The Chemical Thinking Learning Progression (CTLP) project began in 2012, as an outgrowth of two projects. The Boston Science Partnership (2004-2013) was a Math Science Partnership involving Boston Public Schools, UMass Boston, and other institutions in Boston, focused on increasing student success in science pre-K through undergraduate education in Boston and studying the outcomes of these efforts. The Chemical Thinking curriculum project at the University of Arizona is a curriculum designed to introduce college students to chemistry as a powerful way of thinking with multiple applications in critical areas, including human health, environmental protection, and sustainable development. The CTLP project focuses on research to build an initial learning progression of chemical thinking. This involves drawing on the perspectives of experts in multiple contexts, rigorous analysis of existing research on students’ ideas in relevant areas, and empirical validation through classroom formative assessments developed in collaboration with chemistry teachers in Boston Public Schools. This work has two goals: (1) to develop a framework that can be used to compare and contrast more and less sophisticated ways of thinking about key foundational ideas for the understanding of chemistry, and (2) to derive hypotheses about intermediate levels, and which of these are productive ‘stepping stones’ in the understanding of the practice and implications of chemistry. These goals are important steps in providing the basis for later development of ways to guide usage of chemistry curricula, instructional approaches, and formative assessments that can bring to fruition the knowledge integration advocated by the new frameworks and standards.
Assessing for Change in Chemical Thinking, which began in 2016, is the second phase of this project. In this phase, we are increasing our emphasis on teachers’ formative assessment approaches in chemistry, with the goals of: (1) building a grassroots, teacher-led professional development model for middle and high school chemistry teachers, and (2) studying teachers’ use of chemistry formative assessments and classroom discourse during these activities. The research tools that we developed during the first phase were all designed so that they could be used as classroom formative assessments. These are now available to be used by teachers as open-ended formative assessments to reveal students’ chemical thinking. As we continue to develop and test more of these tools, they will be added to this collection.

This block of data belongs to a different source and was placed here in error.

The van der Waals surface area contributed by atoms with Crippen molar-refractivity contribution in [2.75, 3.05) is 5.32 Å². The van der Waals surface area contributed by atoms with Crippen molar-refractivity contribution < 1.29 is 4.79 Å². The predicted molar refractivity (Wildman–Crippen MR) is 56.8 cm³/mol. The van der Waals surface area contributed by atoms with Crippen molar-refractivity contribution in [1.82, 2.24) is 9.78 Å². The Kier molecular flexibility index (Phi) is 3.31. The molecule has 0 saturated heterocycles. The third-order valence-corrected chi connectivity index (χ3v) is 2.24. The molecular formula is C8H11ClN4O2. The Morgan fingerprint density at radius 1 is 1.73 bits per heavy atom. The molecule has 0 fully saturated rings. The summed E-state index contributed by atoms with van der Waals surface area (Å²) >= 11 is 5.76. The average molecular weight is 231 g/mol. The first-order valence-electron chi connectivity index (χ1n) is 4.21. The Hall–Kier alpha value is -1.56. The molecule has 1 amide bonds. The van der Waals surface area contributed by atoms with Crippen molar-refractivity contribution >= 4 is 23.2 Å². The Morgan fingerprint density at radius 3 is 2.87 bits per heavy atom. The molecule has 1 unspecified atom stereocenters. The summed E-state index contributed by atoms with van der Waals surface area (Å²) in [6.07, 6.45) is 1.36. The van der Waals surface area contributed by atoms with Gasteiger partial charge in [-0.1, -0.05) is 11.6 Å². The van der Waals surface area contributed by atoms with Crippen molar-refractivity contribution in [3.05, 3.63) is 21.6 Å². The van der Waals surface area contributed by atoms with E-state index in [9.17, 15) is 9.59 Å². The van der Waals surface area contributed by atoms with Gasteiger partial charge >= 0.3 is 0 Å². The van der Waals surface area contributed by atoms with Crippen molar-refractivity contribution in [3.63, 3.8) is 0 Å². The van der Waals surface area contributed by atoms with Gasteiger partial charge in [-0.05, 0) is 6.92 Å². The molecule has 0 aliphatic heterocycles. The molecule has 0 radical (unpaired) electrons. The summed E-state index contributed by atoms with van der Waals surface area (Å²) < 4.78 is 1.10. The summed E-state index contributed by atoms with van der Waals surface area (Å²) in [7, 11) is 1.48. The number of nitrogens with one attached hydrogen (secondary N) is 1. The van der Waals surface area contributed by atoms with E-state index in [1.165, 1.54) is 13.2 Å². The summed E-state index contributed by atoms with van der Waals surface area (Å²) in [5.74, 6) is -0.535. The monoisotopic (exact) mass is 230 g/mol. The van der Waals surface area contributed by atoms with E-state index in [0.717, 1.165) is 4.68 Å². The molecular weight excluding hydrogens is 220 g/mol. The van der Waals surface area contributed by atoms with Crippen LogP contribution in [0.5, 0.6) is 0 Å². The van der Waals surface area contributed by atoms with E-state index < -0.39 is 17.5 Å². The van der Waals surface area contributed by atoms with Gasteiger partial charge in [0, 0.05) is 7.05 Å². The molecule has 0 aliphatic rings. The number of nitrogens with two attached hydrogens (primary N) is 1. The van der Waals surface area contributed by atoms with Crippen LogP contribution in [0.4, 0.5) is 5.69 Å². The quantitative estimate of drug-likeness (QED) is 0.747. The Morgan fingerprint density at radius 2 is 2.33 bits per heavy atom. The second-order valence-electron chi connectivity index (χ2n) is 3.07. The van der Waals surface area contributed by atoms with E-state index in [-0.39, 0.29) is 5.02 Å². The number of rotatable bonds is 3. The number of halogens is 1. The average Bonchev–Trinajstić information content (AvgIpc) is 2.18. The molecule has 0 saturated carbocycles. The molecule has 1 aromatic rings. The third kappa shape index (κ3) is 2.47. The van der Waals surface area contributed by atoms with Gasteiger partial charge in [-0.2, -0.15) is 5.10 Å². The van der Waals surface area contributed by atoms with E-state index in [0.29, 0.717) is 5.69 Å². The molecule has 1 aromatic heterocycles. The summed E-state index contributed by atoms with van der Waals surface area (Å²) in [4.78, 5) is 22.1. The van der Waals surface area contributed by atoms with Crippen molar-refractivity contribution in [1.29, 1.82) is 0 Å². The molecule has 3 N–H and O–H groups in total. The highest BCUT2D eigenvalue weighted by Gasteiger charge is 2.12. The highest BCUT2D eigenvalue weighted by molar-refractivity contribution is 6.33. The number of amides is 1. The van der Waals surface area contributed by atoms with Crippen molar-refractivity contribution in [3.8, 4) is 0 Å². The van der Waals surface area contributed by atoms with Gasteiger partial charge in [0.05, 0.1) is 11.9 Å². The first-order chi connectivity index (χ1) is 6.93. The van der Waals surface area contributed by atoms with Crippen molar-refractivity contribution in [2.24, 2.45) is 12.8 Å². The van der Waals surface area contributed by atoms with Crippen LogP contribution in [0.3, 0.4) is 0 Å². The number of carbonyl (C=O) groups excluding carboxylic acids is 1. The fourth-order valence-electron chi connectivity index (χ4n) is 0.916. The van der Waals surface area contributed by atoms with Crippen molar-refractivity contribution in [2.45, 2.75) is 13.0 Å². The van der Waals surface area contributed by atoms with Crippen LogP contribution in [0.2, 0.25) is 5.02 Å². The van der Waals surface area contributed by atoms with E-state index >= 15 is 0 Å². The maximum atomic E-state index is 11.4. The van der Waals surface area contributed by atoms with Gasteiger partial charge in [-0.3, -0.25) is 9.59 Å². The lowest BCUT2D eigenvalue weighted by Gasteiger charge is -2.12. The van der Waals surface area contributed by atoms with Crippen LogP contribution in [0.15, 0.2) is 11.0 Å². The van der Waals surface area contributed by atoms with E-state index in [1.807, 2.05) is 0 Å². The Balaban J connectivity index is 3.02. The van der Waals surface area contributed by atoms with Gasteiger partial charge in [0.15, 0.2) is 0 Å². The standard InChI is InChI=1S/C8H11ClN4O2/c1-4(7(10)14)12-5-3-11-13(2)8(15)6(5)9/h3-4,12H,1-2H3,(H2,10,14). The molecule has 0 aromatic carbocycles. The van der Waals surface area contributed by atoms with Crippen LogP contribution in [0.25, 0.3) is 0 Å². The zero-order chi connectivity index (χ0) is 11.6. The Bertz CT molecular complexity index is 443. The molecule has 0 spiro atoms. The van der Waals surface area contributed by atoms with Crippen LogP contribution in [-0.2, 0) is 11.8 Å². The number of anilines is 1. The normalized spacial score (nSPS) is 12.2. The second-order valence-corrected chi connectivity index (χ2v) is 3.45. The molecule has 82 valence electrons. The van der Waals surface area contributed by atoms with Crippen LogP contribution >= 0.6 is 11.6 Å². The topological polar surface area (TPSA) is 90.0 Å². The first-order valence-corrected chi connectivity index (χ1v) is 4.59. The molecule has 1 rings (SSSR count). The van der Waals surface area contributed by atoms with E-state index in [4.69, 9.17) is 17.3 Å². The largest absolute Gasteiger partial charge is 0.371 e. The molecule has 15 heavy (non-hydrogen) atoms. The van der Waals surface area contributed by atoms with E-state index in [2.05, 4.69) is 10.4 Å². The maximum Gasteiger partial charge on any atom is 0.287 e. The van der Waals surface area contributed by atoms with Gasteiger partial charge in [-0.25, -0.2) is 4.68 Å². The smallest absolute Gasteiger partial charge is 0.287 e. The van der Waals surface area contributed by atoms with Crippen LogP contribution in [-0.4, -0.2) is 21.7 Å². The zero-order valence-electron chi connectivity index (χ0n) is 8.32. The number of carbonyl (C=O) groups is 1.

The Chemical Thinking Learning Progression (CTLP) project studies how students develop an understanding of chemistry from middle school through undergraduate completion. Learning progressions are cognitive models that describe pathways of how the learning of ideas and abilities develop over time. The Chemical Thinking Learning Progression focuses on three main types of practices in chemistry: sense-making through investigating the properties and behaviors of chemical systems, problem-solving through designing substances or processes to address modern problems, and evaluating the social, economic and environmental costs and benefits of chemical products and activities. The overall project has three emphases: (a) study students’ learning progress along domain-general and chemistry-specific progress variables that include conceptual sophistication and modes of reasoning, (b) develop resources, tools, and professional development for teachers of chemistry to foster students’ chemical thinking, and (c) study how chemistry teachers’ assessment reasoning changes and what chemistry teachers’ emphasize as formative assessment is used as a lever for change.
Six chemical thinking threads comprise the learning progression, each focused on fundamental questions in chemistry:
- What is this material made of? (the question of chemical identity)
- How do a material's properties relate to its composition and structure? (the question of Structure-Property relationships)
- Why does a material undergo changes? (the question of chemical causality)
- How do these changes happen? (the question of chemical mechanism)
- How can those changes be controlled? (the question of chemical control)
- What are the consequences of those changes? (the question of Benefits-Costs-Risks)